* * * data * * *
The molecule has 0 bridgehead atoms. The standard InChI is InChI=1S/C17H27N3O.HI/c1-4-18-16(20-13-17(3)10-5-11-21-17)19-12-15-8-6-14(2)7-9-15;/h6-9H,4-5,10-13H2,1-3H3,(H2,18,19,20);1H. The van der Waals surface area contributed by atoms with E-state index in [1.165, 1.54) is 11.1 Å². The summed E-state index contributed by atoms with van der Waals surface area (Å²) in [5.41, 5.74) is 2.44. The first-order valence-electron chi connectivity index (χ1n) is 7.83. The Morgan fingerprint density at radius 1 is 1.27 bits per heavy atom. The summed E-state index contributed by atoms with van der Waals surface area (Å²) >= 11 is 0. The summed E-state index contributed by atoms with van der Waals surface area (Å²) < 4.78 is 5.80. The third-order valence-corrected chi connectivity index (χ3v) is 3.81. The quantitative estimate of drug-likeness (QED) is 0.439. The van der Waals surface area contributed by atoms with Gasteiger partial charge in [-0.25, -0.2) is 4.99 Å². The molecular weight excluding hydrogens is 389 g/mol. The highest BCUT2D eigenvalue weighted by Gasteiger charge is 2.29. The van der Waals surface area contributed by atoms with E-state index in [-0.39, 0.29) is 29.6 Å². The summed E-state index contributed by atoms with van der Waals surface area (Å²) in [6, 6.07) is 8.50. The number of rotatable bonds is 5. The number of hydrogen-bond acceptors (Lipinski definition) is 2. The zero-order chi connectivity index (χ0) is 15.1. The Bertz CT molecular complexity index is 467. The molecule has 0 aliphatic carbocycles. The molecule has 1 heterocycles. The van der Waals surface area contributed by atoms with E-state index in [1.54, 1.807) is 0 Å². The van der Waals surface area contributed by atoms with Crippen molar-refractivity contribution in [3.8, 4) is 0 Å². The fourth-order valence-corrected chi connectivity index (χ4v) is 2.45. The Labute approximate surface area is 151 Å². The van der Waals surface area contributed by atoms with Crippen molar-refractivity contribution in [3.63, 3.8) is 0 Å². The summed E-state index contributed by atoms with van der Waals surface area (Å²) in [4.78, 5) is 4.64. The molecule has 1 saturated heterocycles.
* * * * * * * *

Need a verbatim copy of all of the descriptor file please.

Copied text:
The molecule has 0 bridgehead atoms. The standard InChI is InChI=1S/C17H27N3O.HI/c1-4-18-16(20-13-17(3)10-5-11-21-17)19-12-15-8-6-14(2)7-9-15;/h6-9H,4-5,10-13H2,1-3H3,(H2,18,19,20);1H. The van der Waals surface area contributed by atoms with E-state index in [1.165, 1.54) is 11.1 Å². The summed E-state index contributed by atoms with van der Waals surface area (Å²) in [5.41, 5.74) is 2.44. The first-order valence-electron chi connectivity index (χ1n) is 7.83. The Morgan fingerprint density at radius 1 is 1.27 bits per heavy atom. The summed E-state index contributed by atoms with van der Waals surface area (Å²) >= 11 is 0. The summed E-state index contributed by atoms with van der Waals surface area (Å²) < 4.78 is 5.80. The third-order valence-corrected chi connectivity index (χ3v) is 3.81. The quantitative estimate of drug-likeness (QED) is 0.439. The van der Waals surface area contributed by atoms with Gasteiger partial charge in [-0.25, -0.2) is 4.99 Å². The molecular weight excluding hydrogens is 389 g/mol. The highest BCUT2D eigenvalue weighted by Gasteiger charge is 2.29. The van der Waals surface area contributed by atoms with E-state index in [-0.39, 0.29) is 29.6 Å². The summed E-state index contributed by atoms with van der Waals surface area (Å²) in [6, 6.07) is 8.50. The number of rotatable bonds is 5. The number of hydrogen-bond acceptors (Lipinski definition) is 2. The zero-order chi connectivity index (χ0) is 15.1. The Bertz CT molecular complexity index is 467. The molecule has 0 aliphatic carbocycles. The molecule has 1 heterocycles. The van der Waals surface area contributed by atoms with E-state index in [1.54, 1.807) is 0 Å². The van der Waals surface area contributed by atoms with Crippen molar-refractivity contribution in [3.8, 4) is 0 Å². The fourth-order valence-corrected chi connectivity index (χ4v) is 2.45. The Labute approximate surface area is 151 Å². The van der Waals surface area contributed by atoms with Crippen molar-refractivity contribution in [3.63, 3.8) is 0 Å². The summed E-state index contributed by atoms with van der Waals surface area (Å²) in [4.78, 5) is 4.64. The molecule has 1 saturated heterocycles.